In Sweden everyone knows about the legendary fairy tale illustrator and artist, John Bauer. His younger brother was Saga’s great-grandfather. Oddly enough, Saga is rather like the luminous princess standing fearlessly before the darkish trolls.

Saga’s father Lars-Erik is a cardiologist and her mother Maj was a barrister. When Saga was very young they lived in a beautiful house in Djursholm.

Saga never speaks to anyone about how she was alone at home with her mother on the night she gave up, after a long struggle with cancer that had spread to her brain.

Although she was only seven, she helped her mother take her painkillers and tried to console her. Saga has never been able to forgive her father for leaving the family when her mother was most sick. Unable to endure his faithlessness, she has not met with him since she turned eighteen.

Saga graduated from police high school with very good grades and afterwards received special training at the Security Police. Although her career has been slowed up by sexism and structural unfairness, she is now a superintendent with both investigative and operational responsibility.

Saga has been a boxer at elite level, goes running daily, spars or fights at least twice a week, and keeps her worried mind in check by target-shooting with a pistol or the police’s competition rifle 90.

Saga lives on Tavastgatan, and drives a Triumph Speed Triple with a dented silencer and a scratched fairing.

She has ended up working with Joona Linna in a number of big investigations. They trust each other utterly and she knows that he respects her and regards her as his sister.

Jurek Walter

Jurek Walter is one of Europe’s worst serial killers and the only human being that Joona Linna truly fears.


Jurek Walter’s thin face is covered by a web of wrinkles and his light eyes are utterly calm. His aging body is sinewy, his hands big. He dresses in flannel shirts, jeans and heavy boots. Jurek Walter doesn’t sexualize violence and neither is he a sadist. To him, killing is straightforward and definite, like an unavoidable physical labour.


Jurek’s mother died when she gave birth to his brother, Igor. The brothers grew up in the cosmodrome of the secret city of Leninsk in Kazakhstan. Their father was a highly regarded astrophysicist and spent his days constructing an intercontinental ballistic robot.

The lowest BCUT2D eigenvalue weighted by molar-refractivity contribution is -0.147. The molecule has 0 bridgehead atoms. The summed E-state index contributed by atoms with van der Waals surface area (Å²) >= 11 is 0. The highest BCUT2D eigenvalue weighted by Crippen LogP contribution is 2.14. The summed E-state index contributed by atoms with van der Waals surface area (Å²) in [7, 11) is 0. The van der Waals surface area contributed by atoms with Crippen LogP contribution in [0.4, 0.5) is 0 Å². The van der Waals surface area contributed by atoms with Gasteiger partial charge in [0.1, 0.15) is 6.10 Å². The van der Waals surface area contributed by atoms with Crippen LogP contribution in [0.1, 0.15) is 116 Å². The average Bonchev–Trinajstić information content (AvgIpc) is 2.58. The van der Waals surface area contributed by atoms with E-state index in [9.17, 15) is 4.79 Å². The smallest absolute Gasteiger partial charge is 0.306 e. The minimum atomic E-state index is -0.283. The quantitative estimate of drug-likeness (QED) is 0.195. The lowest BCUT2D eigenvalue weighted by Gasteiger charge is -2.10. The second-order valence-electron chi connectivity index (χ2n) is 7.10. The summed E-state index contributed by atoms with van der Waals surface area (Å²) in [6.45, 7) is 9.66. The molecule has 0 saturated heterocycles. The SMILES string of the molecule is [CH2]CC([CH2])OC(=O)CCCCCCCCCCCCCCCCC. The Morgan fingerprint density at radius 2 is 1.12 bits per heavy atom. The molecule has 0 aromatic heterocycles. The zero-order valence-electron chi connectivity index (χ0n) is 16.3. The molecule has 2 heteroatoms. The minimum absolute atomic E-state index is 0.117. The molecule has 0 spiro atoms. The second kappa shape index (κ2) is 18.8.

Because of the race between the United States and the Soviet Union, it was only a matter of time before disaster struck.

When a robot exploded and killed one hundred and twenty-two engineers and technicians, their father knew that he, one of the few remaining survivors, would be made the scapegoat. He decided to flee to Sweden with his sons.

At first, he thought this new country would be eager to use his extraordinary knowledge of physics, but instead he found that the only job he could get was as a workman in a gravel pit.

One evening when the boys were playing in the big sand piles, even though it was forbidden, they were discovered by the foreman. The brothers were taken into custody by the social authorities. Their father tried in vain to get his sons back, but he had no documents to prove that they were his.

Igor’s deportation was delayed when he got pneumonia, but Jurek was immediately sent back to Kazakhstan.

After escaping from Pavlodar’s orphanage, Jurek was captured by a Chechen guerilla group and got his basic training as a soldier in a mountain village in the Caucasus.

Jurek’s platoon smuggled weapons and drugs, looted select villages, mutilated and raped the women, and tortured and executed all men who were too old to be recruited.

Jurek learned everything there is to know about killing before he leaving his life as a soldier behind, after more than 20 years.

He found Igor at the Serbski Institute mental hospital and brought him with him to Sweden. But when the brothers finally reached the gravel pit, it was too late. Their father had given up hope of finding his sons and hung himself.